Advancements in AI and quantum computing will increase the amount of power usage in data centres by six-fold in the next ten years, according to the National Grid CEO. 

CEO John Pettigrew said the national grid was becoming “constrained” by “dramatically” growing demand and a new network was needed to handle it.

Pettigrew said that AI and quantum computing, which rely on data centres, will drive a significant spike in energy use. 

“Future growth in foundational technologies like AI and quantum computing will mean larger scale, energy-intensive computing infrastructure,” Pettigrew said.

“Demand from commercial data centres will increase six-fold, just in the next ten years, and in homes, there will be an increasing shift towards heat pumps and electric vehicles,” Pettigrew added.

OpenAI CEO Sam Altman made similar warnings earlier this year, that an energy breakthrough was necessary for the future development of AI, which he said will require much more power than the industry initially expected.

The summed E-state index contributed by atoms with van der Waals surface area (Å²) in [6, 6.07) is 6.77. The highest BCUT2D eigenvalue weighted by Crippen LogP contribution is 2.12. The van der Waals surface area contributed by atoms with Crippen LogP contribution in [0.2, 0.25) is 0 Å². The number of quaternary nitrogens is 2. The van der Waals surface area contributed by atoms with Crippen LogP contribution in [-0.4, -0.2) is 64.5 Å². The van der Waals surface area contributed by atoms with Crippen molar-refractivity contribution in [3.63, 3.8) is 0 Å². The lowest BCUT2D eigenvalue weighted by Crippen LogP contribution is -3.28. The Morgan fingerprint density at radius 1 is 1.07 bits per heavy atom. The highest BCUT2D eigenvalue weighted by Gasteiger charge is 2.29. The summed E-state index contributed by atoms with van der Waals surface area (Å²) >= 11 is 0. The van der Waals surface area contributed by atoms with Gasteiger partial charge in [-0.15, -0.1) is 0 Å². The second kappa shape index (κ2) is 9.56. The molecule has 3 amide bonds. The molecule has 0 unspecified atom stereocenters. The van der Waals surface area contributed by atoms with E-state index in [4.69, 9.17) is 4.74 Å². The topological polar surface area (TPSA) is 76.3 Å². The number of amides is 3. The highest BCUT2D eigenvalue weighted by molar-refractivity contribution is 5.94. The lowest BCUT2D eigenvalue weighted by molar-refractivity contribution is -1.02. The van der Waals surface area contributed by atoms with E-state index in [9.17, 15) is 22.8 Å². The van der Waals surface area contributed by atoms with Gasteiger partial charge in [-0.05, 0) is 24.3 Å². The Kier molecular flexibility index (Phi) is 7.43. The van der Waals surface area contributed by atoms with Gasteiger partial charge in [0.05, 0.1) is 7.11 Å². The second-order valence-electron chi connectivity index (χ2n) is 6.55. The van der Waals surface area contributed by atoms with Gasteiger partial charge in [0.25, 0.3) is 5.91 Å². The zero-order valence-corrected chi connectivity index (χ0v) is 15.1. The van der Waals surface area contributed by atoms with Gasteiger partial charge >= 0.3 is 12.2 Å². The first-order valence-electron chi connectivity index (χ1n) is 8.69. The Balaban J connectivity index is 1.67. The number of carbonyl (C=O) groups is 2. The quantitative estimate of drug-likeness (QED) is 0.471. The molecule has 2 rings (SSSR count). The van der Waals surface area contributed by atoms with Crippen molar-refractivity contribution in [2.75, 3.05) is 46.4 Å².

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Altman, who was recently ousted and rehired at ChatGPT-maker OpenAI, said the only way forward for AI are technologies such as the climate-friendly nuclear fusion or solar power. 

“There’s no way to get there without a breakthrough,” Altman said.

These calls have been echoed by scientists and researchers. A July 2023 study by Amsterdam’s School of Business and Economics estimated that the AI industry could consume as much energy as a country the size of the Netherlands by 2027.

The Republic of Ireland, where Google and Meta have their European headquarters, released data showing that data centres accounted for almost a fifth of all electricity used in 2022.  

Christopher Papadopoullos, senior analyst at research and analyst company GlobalData, told Verdict that data centres put additional strain on local power grids. 

“Some countries were already struggling to get their grids ready for greater demand from a larger number of electric vehicles,” Papadopoullos said. “It’s difficult to see the GenAI revolution keeping its momentum unless some priority is given to energy efficiency.”

Wilson Chan, CEO of data company Permutable AI, previously told Verdict the large amount of energy consumed by AI is not sustainable in the long run.

“This could lead to an excessive strain on existing energy resources and potentially contribute to environmental issues such as increased carbon emissions,” Chan said.

“To ensure the sustainability of AI, it is crucial to explore energy-efficient solutions and develop more environmentally friendly ways to power these systems,” he added.